So should you teach there? The only way you can decide that is by learning as much as you can about what Korea and ESL teaching are like. We've tried to present both the good and the bad here on ATESK. It's up to you to figure out which way it balances for you.

I will tell you this: Margaret says that teaching in Korea is one of the best jobs she's ever had. She loves Korea and thinks of it as a second home. She still has good friends among Koreans. She probably would have stayed if she hadn't had such strong connections to the US (fortunately she says I'm still one of them, even though I did try to talk her out of going to Korea).

Margaret and I think that if you have the right kind of attitude, teaching English in Korea might be a job you can enjoy too. So, what kind of attitude do you need?

  • An open mind
  • Patience
  • Confidence
  • Resiliency
  • Maturity
  • Love of adventure
  • Delight in the unexpected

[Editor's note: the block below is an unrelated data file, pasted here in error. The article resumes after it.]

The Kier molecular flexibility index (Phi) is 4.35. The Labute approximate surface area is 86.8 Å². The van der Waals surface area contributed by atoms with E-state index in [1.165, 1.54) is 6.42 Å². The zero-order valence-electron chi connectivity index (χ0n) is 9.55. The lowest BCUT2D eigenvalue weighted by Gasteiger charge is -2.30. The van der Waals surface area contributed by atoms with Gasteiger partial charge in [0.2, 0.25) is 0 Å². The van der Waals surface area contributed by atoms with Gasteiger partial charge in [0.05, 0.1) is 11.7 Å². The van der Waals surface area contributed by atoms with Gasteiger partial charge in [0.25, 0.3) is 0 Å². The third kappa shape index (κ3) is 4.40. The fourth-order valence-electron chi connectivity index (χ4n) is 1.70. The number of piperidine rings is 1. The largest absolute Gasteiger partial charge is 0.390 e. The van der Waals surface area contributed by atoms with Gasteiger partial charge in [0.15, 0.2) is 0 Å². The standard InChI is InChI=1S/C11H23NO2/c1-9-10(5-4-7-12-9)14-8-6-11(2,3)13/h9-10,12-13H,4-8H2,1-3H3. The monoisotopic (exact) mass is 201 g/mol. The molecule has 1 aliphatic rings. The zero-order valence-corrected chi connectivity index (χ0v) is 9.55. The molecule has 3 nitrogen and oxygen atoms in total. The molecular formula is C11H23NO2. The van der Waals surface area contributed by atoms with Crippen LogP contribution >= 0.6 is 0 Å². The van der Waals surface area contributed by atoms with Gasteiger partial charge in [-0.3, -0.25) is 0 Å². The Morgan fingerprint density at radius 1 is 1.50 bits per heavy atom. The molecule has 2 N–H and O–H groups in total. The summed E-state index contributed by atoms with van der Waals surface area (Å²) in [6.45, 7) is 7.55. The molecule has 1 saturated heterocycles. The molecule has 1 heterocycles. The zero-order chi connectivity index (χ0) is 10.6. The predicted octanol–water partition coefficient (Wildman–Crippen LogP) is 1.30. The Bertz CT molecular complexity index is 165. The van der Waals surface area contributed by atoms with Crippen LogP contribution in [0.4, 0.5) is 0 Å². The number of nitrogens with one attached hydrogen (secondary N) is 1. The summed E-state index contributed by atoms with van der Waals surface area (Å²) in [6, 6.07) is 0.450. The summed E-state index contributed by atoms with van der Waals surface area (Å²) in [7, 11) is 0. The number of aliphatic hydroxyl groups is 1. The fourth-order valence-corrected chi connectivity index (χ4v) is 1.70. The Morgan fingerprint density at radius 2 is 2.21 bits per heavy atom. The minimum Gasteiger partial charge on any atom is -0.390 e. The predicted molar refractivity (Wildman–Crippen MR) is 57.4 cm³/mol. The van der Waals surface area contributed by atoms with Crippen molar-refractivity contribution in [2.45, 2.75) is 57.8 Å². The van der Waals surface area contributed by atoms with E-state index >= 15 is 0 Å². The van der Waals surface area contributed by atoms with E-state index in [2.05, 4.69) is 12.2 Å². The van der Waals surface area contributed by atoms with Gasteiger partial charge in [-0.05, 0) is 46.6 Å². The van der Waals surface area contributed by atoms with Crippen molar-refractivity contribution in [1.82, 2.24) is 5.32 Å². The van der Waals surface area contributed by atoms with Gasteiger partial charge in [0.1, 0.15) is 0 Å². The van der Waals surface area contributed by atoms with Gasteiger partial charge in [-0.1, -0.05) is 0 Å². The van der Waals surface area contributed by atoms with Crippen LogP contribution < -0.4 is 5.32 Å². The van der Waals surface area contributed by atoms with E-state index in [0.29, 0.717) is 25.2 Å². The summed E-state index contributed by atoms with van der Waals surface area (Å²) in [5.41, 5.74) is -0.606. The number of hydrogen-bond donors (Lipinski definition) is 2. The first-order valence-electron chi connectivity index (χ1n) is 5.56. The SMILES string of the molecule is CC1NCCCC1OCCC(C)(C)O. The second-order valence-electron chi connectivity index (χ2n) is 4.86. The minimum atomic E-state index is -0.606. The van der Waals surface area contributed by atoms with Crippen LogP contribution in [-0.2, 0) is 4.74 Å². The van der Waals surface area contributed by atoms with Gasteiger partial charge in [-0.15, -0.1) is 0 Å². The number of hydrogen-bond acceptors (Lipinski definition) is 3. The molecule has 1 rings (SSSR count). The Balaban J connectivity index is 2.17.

• And above all, the ability to "go with the flow."

It's not for everyone, but it might be for you.

Who we are: Margaret and I both grew up in the 1960s and 70s, with all that implies, so we were almost a full generation older than most people who teach ESL. We travel when we can and think of ourselves as citizens of the world, but in all honesty we're very much products of our US upbringing. No doubt that affects what we write about here, and how we write it. If you're from Canada, Great Britain, Australia, New Zealand or some other English-speaking country, I hope some of this information helps you anyway.

Oh yeah, in case you hadn't noticed, we also talk a lot.

If you disagree with something we've written, please let us know. Say it nicely, and we'll probably write back.

Romanization: Korean is written in an alphabet called Hangul. It looks like nothing else in the world. Romanization is the process of approximating (usually not all that well) the sounds of Korean words with the Western alphabet. Most of the Romanization we do here is more or less based on the venerable McCune-Reischauer system, with, shall we say, some creativity. When she was writing in the journal, Margaret tended to just write what she'd heard. Who takes time to look things up when the words are tumbling out? For example, you'll probably find the Korean term for Karaoke room spelled as norae-bang, noray-bang, and nolay-bang.